Earl of Huntingdon

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Coat of arms of the current Earl of Huntingdon
Henry Hastings, 3rd Earl of Huntingdon

Earl of Huntingdon is a hereditary British title of nobility awarded seven times in the Peerage of England . It is named after the town of Huntingdon in Cambridgeshire , East Anglia .


First award

The first title holder was Waltheof , the Anglo-Saxon Earl of Northumbria . He was since 1065 holder of the Honor of Huntingdon and thus ruler of Huntingdonshire . King William I gave him the titles of Earl of Huntingdon and Earl of Northampton in 1072 . As part of the uprising of the counts , he lost Northumbria in 1075. The title of Earl of Huntingdon de iure uxoris was confirmed to the first and second spouses of his eldest daughter Maud, Simon I de Senlis and King David I of Scotland around 1080 and 1111 respectively , and changed between the two descendants several times until he died in 1237 went out at the death of John of Scotland .

Second to sixth awards

On March 16, 1337 the title was bestowed on William de Clinton, 1st Baron Clinton , who had already been raised to Baron Clinton in 1330 , and expired on his death on August 31, 1354.

On July 16, 1377, the title of Life Peerage for Guichard d'Angle was recreated and expired on his death in March 1380.

On June 2, 1387, the title was awarded to John Holland , who was also raised to Duke of Exeter in 1397 . The title was withdrawn from him in 1400 for high treason, restored to his son in 1417 and finally withdrawn from his grandson in 1461 for high treason.

On August 14, 1471, the title was reassigned to Thomas Gray . In 1475 he renounced the earldom in favor of the crown and was instead awarded the title of Marquess of Dorset , in 1483 he also inherited the title of Baron Ferrers of Groby .

On July 4, 1479, the title for William Herbert, 2nd Earl of Pembroke was re-created, who renounced his title Earl of Pembroke , and expired on his death on July 16, 1491.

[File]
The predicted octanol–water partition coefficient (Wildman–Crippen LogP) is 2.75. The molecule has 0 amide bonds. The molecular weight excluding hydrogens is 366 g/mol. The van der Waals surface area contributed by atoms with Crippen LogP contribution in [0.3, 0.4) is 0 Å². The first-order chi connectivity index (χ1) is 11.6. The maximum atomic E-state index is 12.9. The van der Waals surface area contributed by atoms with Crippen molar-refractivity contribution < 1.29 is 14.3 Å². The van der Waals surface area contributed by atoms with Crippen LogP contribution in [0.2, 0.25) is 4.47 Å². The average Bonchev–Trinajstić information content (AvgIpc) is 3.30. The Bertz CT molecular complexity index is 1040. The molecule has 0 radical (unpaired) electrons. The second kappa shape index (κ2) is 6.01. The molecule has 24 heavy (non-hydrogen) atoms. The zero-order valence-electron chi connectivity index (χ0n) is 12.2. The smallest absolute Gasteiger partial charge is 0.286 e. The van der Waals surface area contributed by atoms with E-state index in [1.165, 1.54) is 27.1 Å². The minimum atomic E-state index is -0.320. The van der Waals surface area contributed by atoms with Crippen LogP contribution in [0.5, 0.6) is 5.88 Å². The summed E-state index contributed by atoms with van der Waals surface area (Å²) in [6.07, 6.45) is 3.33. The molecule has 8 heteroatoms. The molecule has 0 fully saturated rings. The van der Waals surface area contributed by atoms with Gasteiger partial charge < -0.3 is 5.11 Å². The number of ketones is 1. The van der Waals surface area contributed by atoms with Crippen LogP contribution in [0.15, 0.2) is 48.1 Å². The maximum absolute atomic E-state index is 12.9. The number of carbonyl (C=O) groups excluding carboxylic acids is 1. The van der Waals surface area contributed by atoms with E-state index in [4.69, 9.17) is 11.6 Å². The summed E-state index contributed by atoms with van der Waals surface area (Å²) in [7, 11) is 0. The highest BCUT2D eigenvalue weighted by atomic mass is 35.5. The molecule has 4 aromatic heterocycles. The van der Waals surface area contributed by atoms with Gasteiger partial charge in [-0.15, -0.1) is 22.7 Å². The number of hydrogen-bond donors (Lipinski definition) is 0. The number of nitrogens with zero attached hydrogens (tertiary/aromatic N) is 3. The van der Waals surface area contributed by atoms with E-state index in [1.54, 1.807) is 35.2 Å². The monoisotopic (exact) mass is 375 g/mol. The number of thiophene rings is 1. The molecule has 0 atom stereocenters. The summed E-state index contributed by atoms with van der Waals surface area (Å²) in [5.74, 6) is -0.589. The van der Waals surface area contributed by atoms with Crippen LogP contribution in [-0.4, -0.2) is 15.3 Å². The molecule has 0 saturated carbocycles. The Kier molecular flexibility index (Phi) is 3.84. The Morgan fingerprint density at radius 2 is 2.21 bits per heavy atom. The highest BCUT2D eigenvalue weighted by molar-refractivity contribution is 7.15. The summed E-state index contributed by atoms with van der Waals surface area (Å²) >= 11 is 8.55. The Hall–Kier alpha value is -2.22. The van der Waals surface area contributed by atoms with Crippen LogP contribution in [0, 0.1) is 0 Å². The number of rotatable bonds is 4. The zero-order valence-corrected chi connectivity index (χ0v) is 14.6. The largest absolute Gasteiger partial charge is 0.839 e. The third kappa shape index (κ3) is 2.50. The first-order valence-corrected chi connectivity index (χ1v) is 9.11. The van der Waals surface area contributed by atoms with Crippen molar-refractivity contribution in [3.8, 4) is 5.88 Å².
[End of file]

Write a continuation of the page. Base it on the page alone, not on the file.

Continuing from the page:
Seventh award

Most recently the title was bestowed on December 8, 1529 for George Hastings, 2nd Baron Hastings (of Hungerford) . Already in 1506 he had the titles 3rd Baron Hastings (of Hastings) (1461) and 2nd Baron Hastings of Hungerford (1482) from his father and around 1530 the titles 6th Baron Botreaux , 6th Baron Hungerford and 4. Inherited from Baron de Moleyns .

With the childless death of his descendant of the 10th Earl on October 2, 1789, the baronies fell to his sister. The earl title can only be inherited in the male line and was initially dormant, as no legitimate relative effectively asserted his claim to the title. It was not until 1818/19 that his distant relative Hans Francis Hastings succeeded in being confirmed as 12th Earl, and his uncle, who died in 1804, was retrospectively confirmed as de iure 11th Earl. Today's title holder has been Hans' great-great-great-grandson William Hastings-Bass as 17th Earl since 1990 .

Although the Earls have not held any subordinate titles since 1789, the eldest son of the respective Earl use the invented courtesy title of Viscount Hastings as title heir ( Heir apparent ) in order to avoid confusion with the existing title Baron Hastings .

The Earls' family seat is Hodcott House in West Ilsley near Newbury in Berkshire .

List of the Earls of Huntingdon

Earls of Huntingdon, first bestowal (1072)

Earls of Huntingdon, second bestowal (1337)

Earls of Huntingdon, third bestowal (1377)

Earls of Huntingdon, fourth bestowal (1387)

Earls of Huntingdon, fifth bestowal (1471)

Earls of Huntingdon, sixth bestowal (1479)

Earls of Huntingdon, seventh bestowal (1529)

Probable title heir ( Heir Presumptive ) is the younger brother of the current Earl, the Hon. Simon Hastings-Bass (* 1950).


In fiction , Robin Hood is sometimes referred to as Robert, Earl of Huntingdon.

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